The effect of inhibitor use and urea fertiliser application on pasture production and nitrous oxide emissions

Kevin Kelly1, Graeme Ward2

1 Agriculture Victoria, Department of Economic Development, Jobs, Transport and Resources, Tatura, Vic. 3616, Australia.,

2 Agriculture Victoria, Department of Economic Development, Jobs, Transport and Resources, Warrnambool, Vic. 3280, Australia.


The application of nitrogen (N) fertilisers to pasture is known to increase nitrous oxide (N2O) emissions. There is currently little information available on emissions from N fertilised dairy pastures in Australia. The objective of this work was to quantify the effect of inhibitor coatings on urea fertiliser on pasture DM production and N2O emissions.

Field experiments (five treatments by five replicates) were conducted at two sites in south-west Victoria with contrasting drainage characteristics. Treatments were nil, urea, urea coated with dicyandiamide (DCD), urea coated with 3,4-dimethyl pyrazole phosphate (DMPP) and urea coated with N-(n-butyl) thiophosphoric triamide (nBPT). The urea+DCD treatment was replaced with urea ammonium nitrate (UAN) in Years 2 and 3. The N treatments were applied at the start of the growing season and again after every second harvest. Pasture production was measured for three years and N2O emissions were measured for two years.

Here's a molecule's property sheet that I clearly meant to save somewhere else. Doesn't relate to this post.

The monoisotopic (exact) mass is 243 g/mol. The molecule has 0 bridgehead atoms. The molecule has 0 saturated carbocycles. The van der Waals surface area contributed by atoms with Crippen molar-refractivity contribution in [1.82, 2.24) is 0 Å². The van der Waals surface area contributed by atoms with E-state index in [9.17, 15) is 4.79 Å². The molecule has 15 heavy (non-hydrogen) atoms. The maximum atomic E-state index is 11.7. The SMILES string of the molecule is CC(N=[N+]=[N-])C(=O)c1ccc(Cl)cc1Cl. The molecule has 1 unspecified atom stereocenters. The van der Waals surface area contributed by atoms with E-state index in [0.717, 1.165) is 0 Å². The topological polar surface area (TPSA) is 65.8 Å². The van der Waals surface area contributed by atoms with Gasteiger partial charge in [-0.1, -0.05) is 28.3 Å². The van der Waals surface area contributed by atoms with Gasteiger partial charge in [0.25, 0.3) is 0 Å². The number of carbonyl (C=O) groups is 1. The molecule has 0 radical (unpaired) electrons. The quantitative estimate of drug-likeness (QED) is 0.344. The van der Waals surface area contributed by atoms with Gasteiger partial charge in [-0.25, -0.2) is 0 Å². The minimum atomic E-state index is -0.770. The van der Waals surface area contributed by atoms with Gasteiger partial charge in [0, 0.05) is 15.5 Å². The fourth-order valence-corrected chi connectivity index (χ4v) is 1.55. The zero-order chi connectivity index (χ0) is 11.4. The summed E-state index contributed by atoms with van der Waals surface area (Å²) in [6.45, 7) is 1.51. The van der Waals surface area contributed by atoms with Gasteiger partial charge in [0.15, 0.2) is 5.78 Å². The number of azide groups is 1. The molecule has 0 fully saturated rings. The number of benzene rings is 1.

Pasture responded to the application of N fertiliser at both sites every year. There were no differences in pasture production between the urea, urea plus inhibitor coatings or the UAN treatments. Cumulative N2O emissions where no N was applied varied with year and site, ranging from 0.23 to 0.53 kg N2O-N/ha/year, while emission factors for urea use ranged from 0.09 to 0.31%. The use of a nitrification inhibitor reduced emissions by 30 to 75%, with the magnitude of the reduction influenced by soil water content around the time of N application. The urease inhibitor had no effect on N2O emissions.